WATCH: The relentless search for affordable housing for people with disabilities

Jensen Caraballo rides paratransit to get to work in downtown Rochester, New York.
Credit SASHA-ANN SIMONS/WXXI NEWS

It’s 8 o’clock on a Wednesday morning and a Paratransit service vehicle pulls up to the front door. This is how Jensen Caraballo, a wheelchair user, gets to work and just about anywhere, outside of his apartment building. Depending on the day, or the driver, he will either make it on time or have some explaining to do...

The 24-year-old was born with spinal muscular atrophy, type 2. As a teenager his family started having a more difficult time meeting his needs. He often got sick, and he was losing weight. His doctors thought taking him out of the home would be best. At just 15 years old, Caraballo was forced to live in a nursing home.

"I finally moved in, went into my room, and I had just a box, that was it. And they kept saying this is your new home.”

(Video after the jump.)

Caraballo compared it to a jail; what he thinks being locked up would be like. He says you had a time to get up, a time to eat, and a time for bed. He lived in the facility for eight years until friends helped him find housing and a home health aide program. The government calls his new apartment building "accessible" and says it was built to accommodate people like him, with different mobility needs. But Caraballo struggles to navigate the fairly small space, and can barely access or turn around inside his narrow kitchen and bathroom.

"I would be able to live a fuller life, if I can be integrated into the city where I'm from."

Lack of Rural Access

Over an hour away from Jensen’s apartment lives Michelle Fridley. She is a disability rights advocate who ended up using a wheelchair nearly 15 years ago, after a single-car accident left her a quadriplegic. Fridley was nine months pregnant at the time. Her baby girl, Felicia, survived, and the family began adjusting to a series of home modifications. 

Michelle Fridley is outside of her apartment building in Canandaigua, New York.
Credit MAUREEN MACGREGOR/WXXI NEWS

"First I lived in a rural house, and my mom had to get ramps to get in. Then I had to go with bed baths. My mom fought with the insurance company who was telling her that it was not medically necessary for a person to shower, as we were trying to get the bathroom modified,” Fridley recalls.

The Americans with Disabilities Act mandates five per cent of all new subsidized residential buildings must be accessible. That number is being met in terms of new construction, but when compared with the number of older homes across New York State, there’s a significant gap. The laws fail to accommodate for the increasing number of people living with physical disabilities, and senior citizens who want to grow old in the place they have called home for years.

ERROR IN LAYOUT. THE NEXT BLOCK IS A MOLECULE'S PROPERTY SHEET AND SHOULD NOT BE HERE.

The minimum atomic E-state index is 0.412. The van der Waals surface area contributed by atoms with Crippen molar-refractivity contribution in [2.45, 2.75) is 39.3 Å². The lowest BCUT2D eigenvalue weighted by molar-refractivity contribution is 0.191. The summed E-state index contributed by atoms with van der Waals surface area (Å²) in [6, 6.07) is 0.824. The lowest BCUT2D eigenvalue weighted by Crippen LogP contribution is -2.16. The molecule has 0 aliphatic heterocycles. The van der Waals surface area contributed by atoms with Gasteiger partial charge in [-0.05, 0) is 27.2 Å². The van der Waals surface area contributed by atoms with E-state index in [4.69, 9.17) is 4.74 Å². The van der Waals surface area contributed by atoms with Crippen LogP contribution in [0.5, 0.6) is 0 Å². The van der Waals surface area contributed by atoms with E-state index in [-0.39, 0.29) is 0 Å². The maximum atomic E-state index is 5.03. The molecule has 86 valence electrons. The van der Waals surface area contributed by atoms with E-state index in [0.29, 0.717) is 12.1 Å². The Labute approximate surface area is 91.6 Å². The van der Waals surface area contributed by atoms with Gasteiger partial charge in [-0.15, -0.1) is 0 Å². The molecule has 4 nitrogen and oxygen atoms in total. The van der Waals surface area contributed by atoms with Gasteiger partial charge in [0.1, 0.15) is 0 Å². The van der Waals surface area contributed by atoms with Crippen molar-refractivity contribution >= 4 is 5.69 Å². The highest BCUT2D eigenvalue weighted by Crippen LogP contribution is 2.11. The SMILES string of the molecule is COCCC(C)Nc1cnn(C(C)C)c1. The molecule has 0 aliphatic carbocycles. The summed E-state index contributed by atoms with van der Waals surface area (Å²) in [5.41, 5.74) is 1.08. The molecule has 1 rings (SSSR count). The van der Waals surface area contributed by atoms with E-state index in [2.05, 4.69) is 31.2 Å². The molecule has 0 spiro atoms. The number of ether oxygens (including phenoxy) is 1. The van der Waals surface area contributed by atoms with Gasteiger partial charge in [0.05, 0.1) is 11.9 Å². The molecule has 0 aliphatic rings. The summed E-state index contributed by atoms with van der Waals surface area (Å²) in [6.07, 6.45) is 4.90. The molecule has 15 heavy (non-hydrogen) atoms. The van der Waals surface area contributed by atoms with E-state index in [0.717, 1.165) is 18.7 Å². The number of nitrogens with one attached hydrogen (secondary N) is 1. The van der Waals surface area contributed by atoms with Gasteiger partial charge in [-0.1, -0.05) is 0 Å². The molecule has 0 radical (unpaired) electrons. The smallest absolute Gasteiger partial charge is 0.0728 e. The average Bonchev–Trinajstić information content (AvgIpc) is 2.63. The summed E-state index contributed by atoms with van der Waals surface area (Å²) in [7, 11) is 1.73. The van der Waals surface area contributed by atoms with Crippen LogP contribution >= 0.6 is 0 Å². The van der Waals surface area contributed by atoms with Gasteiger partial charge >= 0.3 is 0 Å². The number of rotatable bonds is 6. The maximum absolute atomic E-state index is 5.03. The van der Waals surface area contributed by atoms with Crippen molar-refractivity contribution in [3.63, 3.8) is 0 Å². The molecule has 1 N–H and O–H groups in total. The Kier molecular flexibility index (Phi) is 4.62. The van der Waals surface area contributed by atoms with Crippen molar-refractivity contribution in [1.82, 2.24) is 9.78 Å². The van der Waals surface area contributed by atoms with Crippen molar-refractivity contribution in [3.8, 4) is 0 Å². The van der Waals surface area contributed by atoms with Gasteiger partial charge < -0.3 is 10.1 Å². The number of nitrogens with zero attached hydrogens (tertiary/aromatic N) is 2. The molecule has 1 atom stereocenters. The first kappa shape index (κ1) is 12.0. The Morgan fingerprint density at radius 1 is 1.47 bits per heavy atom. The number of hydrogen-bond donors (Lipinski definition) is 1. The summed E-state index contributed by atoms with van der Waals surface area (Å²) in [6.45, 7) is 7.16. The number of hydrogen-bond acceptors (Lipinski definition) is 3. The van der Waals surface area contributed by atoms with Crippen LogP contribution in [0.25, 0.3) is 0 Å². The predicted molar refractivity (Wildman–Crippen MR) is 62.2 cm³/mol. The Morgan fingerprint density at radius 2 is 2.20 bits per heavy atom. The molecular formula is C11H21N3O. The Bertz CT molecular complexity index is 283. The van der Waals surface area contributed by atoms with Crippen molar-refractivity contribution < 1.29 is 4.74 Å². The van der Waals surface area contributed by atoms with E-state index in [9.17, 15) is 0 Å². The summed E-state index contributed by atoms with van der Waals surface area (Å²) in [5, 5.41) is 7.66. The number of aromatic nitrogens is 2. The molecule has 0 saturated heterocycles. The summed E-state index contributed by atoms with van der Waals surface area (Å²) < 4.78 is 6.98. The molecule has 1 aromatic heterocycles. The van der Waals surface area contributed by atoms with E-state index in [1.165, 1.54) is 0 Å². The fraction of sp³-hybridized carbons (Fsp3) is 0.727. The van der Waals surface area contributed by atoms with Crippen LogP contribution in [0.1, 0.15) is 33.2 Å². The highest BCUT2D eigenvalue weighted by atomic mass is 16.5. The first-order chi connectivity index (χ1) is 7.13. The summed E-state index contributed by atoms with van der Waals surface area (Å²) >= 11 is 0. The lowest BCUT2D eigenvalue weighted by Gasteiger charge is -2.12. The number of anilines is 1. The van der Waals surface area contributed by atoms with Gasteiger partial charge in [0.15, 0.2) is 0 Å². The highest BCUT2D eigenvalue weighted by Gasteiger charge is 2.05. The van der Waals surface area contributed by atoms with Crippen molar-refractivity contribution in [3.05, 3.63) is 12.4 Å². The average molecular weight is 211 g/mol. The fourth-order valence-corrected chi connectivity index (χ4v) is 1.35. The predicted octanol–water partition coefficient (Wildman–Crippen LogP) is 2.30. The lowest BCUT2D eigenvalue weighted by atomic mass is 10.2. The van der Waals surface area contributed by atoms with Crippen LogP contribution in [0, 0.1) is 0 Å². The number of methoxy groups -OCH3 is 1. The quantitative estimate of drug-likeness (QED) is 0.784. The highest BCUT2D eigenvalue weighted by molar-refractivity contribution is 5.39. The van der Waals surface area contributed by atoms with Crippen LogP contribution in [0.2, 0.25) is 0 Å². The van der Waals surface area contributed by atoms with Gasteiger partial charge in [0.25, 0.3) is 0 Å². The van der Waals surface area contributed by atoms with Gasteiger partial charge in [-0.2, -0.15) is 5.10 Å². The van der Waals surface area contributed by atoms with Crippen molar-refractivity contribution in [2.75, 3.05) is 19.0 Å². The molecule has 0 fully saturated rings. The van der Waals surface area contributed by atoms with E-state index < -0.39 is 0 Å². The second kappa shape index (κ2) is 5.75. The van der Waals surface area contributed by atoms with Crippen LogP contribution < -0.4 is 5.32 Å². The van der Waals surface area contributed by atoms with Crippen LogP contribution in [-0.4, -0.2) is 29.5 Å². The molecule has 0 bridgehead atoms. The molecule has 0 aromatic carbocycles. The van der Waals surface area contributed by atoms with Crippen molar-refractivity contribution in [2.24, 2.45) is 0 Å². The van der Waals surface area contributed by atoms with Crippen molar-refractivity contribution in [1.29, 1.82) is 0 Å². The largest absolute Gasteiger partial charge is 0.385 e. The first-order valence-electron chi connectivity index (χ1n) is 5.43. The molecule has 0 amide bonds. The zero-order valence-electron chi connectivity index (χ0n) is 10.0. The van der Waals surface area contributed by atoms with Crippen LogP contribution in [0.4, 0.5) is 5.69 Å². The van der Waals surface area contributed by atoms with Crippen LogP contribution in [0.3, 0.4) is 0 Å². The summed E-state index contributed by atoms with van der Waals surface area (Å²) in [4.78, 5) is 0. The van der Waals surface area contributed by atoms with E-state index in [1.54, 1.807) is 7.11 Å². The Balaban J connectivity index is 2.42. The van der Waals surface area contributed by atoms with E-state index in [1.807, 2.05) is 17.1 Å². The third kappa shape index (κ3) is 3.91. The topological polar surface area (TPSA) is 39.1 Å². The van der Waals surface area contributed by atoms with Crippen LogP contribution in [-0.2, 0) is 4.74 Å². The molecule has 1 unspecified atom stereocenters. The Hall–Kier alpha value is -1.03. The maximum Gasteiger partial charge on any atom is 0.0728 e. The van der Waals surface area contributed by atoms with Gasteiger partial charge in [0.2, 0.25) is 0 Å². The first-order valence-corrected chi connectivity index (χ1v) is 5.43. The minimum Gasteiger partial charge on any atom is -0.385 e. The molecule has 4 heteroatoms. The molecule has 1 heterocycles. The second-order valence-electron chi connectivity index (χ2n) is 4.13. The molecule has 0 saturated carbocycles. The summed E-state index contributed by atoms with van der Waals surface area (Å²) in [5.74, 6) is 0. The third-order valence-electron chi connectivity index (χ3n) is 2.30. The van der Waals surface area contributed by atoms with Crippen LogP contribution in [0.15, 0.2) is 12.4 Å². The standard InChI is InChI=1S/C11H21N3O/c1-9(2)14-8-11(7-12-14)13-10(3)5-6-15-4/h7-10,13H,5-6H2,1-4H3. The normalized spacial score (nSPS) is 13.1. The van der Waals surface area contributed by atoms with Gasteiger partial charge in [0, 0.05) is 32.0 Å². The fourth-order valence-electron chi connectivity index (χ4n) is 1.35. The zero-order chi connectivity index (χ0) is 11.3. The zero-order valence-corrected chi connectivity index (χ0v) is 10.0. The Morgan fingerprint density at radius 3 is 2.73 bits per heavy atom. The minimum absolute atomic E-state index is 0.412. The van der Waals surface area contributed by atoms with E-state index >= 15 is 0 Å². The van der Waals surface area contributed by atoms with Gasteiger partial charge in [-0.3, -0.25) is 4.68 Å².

Visitability

An architectural design and research team at the University at Buffalo is proposing the idea of visitability. It represents a basic level of access, aiming to ensure that people with mobility needs can visit any home. Jonathan White, of the school’s Center for Inclusive Design and Environmental Access, explained that means having at least one half-bathroom on the ground floor and one entrance to the home without steps. 

“We think that taking baby steps might help people go on board with it. If it’s just $100 extra to make the house visitable, people might be more willing to do that than let’s say having to put a full bathroom on every first floor, or having grab bars installed [in bathtubs] immediately or certain kitchen requirements,” White added.

Michelle Fridley had to move from a more rural county on the New York Finger Lakes so that she could have full-time assistance around the house. Despite the extra help, her mobility issues linger. In the winter months at Fridley’s apartment building, you can often find heaps of snow blocking the curb ramp she uses to enter the parking lot.

Conversations with Fridley and Caraballo reveal that it all boils down to two factors: quality of life and what one can actually afford. The lack of housing and transportation options for disabled people is also a sobering reality that no matter where you live, if you can’t walk, it’s easy to feel like a fish out of water.

And as Jensen Caraballo puts it, “I would be able to live a fuller life if I can be integrated into the city where I’m from, Rochester. I want to be right at home and closer to my job where I can access public transportation - or just ride my chair to work instead of having to rely on transportation to come out here.”